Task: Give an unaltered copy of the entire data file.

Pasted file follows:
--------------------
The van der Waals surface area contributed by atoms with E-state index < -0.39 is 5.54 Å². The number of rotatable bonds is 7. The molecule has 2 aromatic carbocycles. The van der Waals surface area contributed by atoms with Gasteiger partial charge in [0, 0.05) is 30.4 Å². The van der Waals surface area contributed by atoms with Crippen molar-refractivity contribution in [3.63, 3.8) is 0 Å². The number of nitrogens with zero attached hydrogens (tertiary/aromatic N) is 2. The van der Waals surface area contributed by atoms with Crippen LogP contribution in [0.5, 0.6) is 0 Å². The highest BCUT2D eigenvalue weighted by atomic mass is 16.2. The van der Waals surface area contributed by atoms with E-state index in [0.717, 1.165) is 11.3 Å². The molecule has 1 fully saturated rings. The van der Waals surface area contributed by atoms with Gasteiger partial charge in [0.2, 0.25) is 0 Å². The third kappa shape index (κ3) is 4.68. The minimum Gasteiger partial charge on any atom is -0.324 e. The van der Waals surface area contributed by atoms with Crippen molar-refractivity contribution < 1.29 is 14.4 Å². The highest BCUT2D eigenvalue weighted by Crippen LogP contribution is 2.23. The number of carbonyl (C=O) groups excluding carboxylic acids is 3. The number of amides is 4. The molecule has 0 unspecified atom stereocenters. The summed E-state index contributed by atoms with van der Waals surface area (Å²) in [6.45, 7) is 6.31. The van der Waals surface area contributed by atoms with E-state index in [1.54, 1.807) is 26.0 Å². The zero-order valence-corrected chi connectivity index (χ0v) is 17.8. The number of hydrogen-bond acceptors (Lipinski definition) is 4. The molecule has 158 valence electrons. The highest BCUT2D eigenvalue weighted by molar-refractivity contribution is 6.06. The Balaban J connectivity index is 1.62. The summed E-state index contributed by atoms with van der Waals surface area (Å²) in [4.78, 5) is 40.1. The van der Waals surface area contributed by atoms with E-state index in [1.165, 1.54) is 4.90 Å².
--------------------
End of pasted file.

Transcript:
The van der Waals surface area contributed by atoms with E-state index < -0.39 is 5.54 Å². The number of rotatable bonds is 7. The molecule has 2 aromatic carbocycles. The van der Waals surface area contributed by atoms with Gasteiger partial charge in [0, 0.05) is 30.4 Å². The van der Waals surface area contributed by atoms with Crippen molar-refractivity contribution in [3.63, 3.8) is 0 Å². The number of nitrogens with zero attached hydrogens (tertiary/aromatic N) is 2. The van der Waals surface area contributed by atoms with Crippen LogP contribution in [0.5, 0.6) is 0 Å². The highest BCUT2D eigenvalue weighted by atomic mass is 16.2. The van der Waals surface area contributed by atoms with E-state index in [0.717, 1.165) is 11.3 Å². The molecule has 1 fully saturated rings. The van der Waals surface area contributed by atoms with Gasteiger partial charge in [0.2, 0.25) is 0 Å². The third kappa shape index (κ3) is 4.68. The minimum Gasteiger partial charge on any atom is -0.324 e. The van der Waals surface area contributed by atoms with Crippen molar-refractivity contribution < 1.29 is 14.4 Å². The highest BCUT2D eigenvalue weighted by Crippen LogP contribution is 2.23. The number of carbonyl (C=O) groups excluding carboxylic acids is 3. The number of amides is 4. The molecule has 0 unspecified atom stereocenters. The summed E-state index contributed by atoms with van der Waals surface area (Å²) in [6.45, 7) is 6.31. The van der Waals surface area contributed by atoms with E-state index in [1.54, 1.807) is 26.0 Å². The zero-order valence-corrected chi connectivity index (χ0v) is 17.8. The number of hydrogen-bond acceptors (Lipinski definition) is 4. The molecule has 158 valence electrons. The highest BCUT2D eigenvalue weighted by molar-refractivity contribution is 6.06. The Balaban J connectivity index is 1.62. The summed E-state index contributed by atoms with van der Waals surface area (Å²) in [4.78, 5) is 40.1. The van der Waals surface area contributed by atoms with E-state index in [1.165, 1.54) is 4.90 Å².